Shark Ageing

Biologists age sharks by counting the concentric calcified bands in x-rays of cross sections of the shark's vertebra, much like foresters count the rings in cross sections of a tree trunk. Researchers from the SWFSC Large Pelagics Lab studied the centrum growth-band deposition of vertebrae obtained from tag-recaptured shortfin mako sharks (Isurus oxyrinchus) marked with oxytetracycline (OTC). Tetracycline deposits where new calcification is occurring at the time of injection and makes a fluorescent time mark in the vertebrae that can be examined in relation to new vertebral growth when a fish is recaptured a year or more after injection and release. Sharks were tagged off Southern California from 1996 to 2010 and at time of tagging, oxytetracycline (OTC) was injected into their vertebrae. Upon recapture, to elucidate the vertebral bands, "hard" (high-frequency) X-radiography was used. X-radiography uses industrial, fine-grain, high-contrast film for sharpness and sensitivity to visually count vertebrate deposition bands. Two separate band counts were made: total band pairs (bands distal to the presumed birth band) and band pairs distal to the OTC mark. Their studies of OTC-marked vertebrae indicated that 2 band pairs are deposited each year. Tetracycline marking and release of tagged juvenile makos and juvenile and subadult threshers off California has verified the timing of 'annual' ring formation. 

Read their published work here: Wells, R. J. D., Smith, S. E., Kohin, S., Freund, E., Spear, N., and Ramon, D. A. (2013). Age validation of juvenile shortfin mako (Isurus oxyrinchus) tagged and marked with oxytetracycline off southern California. Fishery Bulletin 111, 147–160. doi:10.7755/FB.111.2.3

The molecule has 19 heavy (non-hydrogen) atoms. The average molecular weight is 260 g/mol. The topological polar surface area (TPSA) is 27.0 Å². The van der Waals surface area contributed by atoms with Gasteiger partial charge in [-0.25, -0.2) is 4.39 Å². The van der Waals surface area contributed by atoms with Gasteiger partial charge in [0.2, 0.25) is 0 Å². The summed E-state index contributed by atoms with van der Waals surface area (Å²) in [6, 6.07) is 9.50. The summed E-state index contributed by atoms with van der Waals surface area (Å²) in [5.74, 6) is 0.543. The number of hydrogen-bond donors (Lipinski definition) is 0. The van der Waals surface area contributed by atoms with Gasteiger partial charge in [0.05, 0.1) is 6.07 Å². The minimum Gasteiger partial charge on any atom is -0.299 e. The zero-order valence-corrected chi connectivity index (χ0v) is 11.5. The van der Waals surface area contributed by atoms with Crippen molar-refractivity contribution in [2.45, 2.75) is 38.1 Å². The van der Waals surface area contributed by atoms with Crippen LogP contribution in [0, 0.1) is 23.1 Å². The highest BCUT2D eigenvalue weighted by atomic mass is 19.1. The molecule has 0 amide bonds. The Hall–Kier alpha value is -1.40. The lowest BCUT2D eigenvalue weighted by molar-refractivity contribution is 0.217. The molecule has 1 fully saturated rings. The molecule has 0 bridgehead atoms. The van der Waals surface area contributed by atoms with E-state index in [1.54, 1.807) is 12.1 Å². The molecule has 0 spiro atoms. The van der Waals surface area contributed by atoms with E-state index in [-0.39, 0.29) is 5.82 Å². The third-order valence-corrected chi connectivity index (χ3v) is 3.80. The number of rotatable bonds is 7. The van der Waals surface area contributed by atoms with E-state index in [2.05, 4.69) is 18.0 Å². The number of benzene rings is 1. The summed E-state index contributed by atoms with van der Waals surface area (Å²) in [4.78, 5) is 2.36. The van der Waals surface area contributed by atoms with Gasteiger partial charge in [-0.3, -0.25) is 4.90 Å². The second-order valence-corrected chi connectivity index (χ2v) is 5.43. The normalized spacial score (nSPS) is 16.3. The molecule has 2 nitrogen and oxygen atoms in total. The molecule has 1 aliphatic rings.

Shark vertebrae examined by X-radiography            Shortfin mako shark (Isurus oxyrinchus) aboard a SWFSC tagging survey     Shark vertebrae examined by X-radiography

Ageing studies are also underway to determine age and growth of shortfin mako shark sampled by Japanese longline from widely distributed localities in the Pacific, and the common thresher shark from the California-Oregon drift net fishery. The purpose of the mako ageing project is to help clarify movements of and effects of high seas exploitation on different mako age groups. They also hope to resolve existing problems in interpreting the timing of the formation of these calcified rings. This is a joint study between scientists from the Japanese National Research Institute of Far Seas Fisheries at Shimizu, Japan, and scientists within the Fisheries Resources Division at La Jolla, CA to independently age a sample of about 250 subadults and adults mako sharks from the western and central north Pacific.

See how NOAA researchers from the Northeast Fisheries Science Center conduct the same ageing studies:

NOAA Video: Ageing Sharks

NOAA Video: Ageing Sharks The previous link is a link to Non-Federal government web site. Click to review NOAA Fisheries disclaimer

Last modified: 12/8/2015